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Oxford University Press
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Copyright © 2017 European Crohn’s and Colitis Organisation (ECCO). Published by Oxford University Press. All rights reserved. For permissions, please email: journals.permissions@oup.com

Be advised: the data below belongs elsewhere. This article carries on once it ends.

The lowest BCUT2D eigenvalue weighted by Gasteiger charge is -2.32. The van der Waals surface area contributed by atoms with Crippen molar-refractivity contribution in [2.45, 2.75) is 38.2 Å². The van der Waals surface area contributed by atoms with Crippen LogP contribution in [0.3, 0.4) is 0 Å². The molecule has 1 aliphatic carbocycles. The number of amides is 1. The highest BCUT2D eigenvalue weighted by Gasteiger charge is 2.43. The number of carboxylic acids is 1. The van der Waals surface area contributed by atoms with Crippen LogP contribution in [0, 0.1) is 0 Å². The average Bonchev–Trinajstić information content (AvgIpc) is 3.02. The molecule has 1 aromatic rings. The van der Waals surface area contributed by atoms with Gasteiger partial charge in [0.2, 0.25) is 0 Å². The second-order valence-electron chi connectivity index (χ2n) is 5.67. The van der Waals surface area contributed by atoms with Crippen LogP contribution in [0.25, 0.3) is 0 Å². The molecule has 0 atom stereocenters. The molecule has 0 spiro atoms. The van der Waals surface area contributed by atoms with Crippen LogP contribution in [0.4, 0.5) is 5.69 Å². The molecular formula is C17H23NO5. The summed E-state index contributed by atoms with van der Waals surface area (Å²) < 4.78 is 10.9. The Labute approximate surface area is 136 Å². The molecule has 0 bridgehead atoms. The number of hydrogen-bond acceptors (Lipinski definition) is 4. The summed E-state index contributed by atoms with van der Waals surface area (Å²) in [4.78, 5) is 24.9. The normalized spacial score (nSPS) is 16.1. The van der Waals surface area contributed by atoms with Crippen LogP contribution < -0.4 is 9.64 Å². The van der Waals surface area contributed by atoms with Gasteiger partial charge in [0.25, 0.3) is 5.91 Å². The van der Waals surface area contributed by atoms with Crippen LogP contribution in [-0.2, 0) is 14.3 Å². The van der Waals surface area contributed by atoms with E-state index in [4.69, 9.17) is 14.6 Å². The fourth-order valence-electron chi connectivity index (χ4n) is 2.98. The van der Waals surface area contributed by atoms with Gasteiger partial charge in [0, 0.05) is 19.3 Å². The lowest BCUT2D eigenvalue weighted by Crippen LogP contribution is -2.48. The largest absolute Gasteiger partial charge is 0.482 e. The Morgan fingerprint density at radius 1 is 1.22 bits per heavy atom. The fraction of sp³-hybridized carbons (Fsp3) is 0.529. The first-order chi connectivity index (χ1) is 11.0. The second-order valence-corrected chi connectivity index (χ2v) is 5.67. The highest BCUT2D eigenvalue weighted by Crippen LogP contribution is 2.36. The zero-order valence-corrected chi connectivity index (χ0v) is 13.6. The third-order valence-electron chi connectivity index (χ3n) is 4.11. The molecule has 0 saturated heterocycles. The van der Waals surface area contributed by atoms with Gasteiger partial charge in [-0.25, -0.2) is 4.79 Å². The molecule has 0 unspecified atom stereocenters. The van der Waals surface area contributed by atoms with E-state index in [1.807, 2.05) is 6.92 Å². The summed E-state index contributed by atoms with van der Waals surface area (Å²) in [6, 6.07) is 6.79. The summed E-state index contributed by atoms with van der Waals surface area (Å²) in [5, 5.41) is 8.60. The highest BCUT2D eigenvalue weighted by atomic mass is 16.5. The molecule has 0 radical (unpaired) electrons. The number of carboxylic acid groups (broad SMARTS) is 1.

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1873-9946
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Abstract